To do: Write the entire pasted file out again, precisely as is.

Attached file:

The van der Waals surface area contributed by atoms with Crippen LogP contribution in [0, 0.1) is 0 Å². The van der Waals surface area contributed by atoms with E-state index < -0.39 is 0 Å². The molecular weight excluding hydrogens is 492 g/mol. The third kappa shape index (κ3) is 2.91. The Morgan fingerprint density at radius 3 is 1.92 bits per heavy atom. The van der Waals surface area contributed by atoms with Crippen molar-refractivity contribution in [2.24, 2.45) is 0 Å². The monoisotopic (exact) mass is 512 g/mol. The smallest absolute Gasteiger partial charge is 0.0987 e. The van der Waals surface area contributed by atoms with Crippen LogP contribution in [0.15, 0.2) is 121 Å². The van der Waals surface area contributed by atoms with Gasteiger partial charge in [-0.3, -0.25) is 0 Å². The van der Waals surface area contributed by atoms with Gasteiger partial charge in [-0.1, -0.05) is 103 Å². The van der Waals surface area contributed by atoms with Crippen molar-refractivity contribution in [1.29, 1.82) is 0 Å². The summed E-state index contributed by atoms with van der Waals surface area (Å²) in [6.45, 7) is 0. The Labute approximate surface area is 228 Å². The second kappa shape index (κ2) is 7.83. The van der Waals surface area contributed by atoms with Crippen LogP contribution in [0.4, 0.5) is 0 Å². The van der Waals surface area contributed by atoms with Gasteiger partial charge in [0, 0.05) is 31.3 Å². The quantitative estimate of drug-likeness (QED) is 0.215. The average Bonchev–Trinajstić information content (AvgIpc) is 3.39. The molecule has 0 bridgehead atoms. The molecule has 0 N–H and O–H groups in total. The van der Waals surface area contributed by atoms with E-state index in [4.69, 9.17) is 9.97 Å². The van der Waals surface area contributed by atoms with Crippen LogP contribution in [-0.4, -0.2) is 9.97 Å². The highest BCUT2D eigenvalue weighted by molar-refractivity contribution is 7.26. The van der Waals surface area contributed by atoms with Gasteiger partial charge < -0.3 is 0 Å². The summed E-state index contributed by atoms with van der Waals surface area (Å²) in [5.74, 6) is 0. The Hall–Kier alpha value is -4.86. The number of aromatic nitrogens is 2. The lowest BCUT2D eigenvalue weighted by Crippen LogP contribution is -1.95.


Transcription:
The van der Waals surface area contributed by atoms with Crippen LogP contribution in [0, 0.1) is 0 Å². The van der Waals surface area contributed by atoms with E-state index < -0.39 is 0 Å². The molecular weight excluding hydrogens is 492 g/mol. The third kappa shape index (κ3) is 2.91. The Morgan fingerprint density at radius 3 is 1.92 bits per heavy atom. The van der Waals surface area contributed by atoms with Crippen molar-refractivity contribution in [2.24, 2.45) is 0 Å². The monoisotopic (exact) mass is 512 g/mol. The smallest absolute Gasteiger partial charge is 0.0987 e. The van der Waals surface area contributed by atoms with Crippen LogP contribution in [0.15, 0.2) is 121 Å². The van der Waals surface area contributed by atoms with Gasteiger partial charge in [-0.3, -0.25) is 0 Å². The van der Waals surface area contributed by atoms with Gasteiger partial charge in [-0.1, -0.05) is 103 Å². The van der Waals surface area contributed by atoms with Crippen molar-refractivity contribution in [1.29, 1.82) is 0 Å². The summed E-state index contributed by atoms with van der Waals surface area (Å²) in [6.45, 7) is 0. The Labute approximate surface area is 228 Å². The second kappa shape index (κ2) is 7.83. The van der Waals surface area contributed by atoms with Crippen LogP contribution in [0.4, 0.5) is 0 Å². The van der Waals surface area contributed by atoms with Gasteiger partial charge in [0, 0.05) is 31.3 Å². The quantitative estimate of drug-likeness (QED) is 0.215. The average Bonchev–Trinajstić information content (AvgIpc) is 3.39. The molecule has 0 bridgehead atoms. The molecule has 0 N–H and O–H groups in total. The van der Waals surface area contributed by atoms with E-state index in [4.69, 9.17) is 9.97 Å². The van der Waals surface area contributed by atoms with Crippen LogP contribution in [-0.4, -0.2) is 9.97 Å². The highest BCUT2D eigenvalue weighted by molar-refractivity contribution is 7.26. The van der Waals surface area contributed by atoms with Gasteiger partial charge < -0.3 is 0 Å². The summed E-state index contributed by atoms with van der Waals surface area (Å²) in [5.74, 6) is 0. The Hall–Kier alpha value is -4.86. The number of aromatic nitrogens is 2. The lowest BCUT2D eigenvalue weighted by Crippen LogP contribution is -1.95.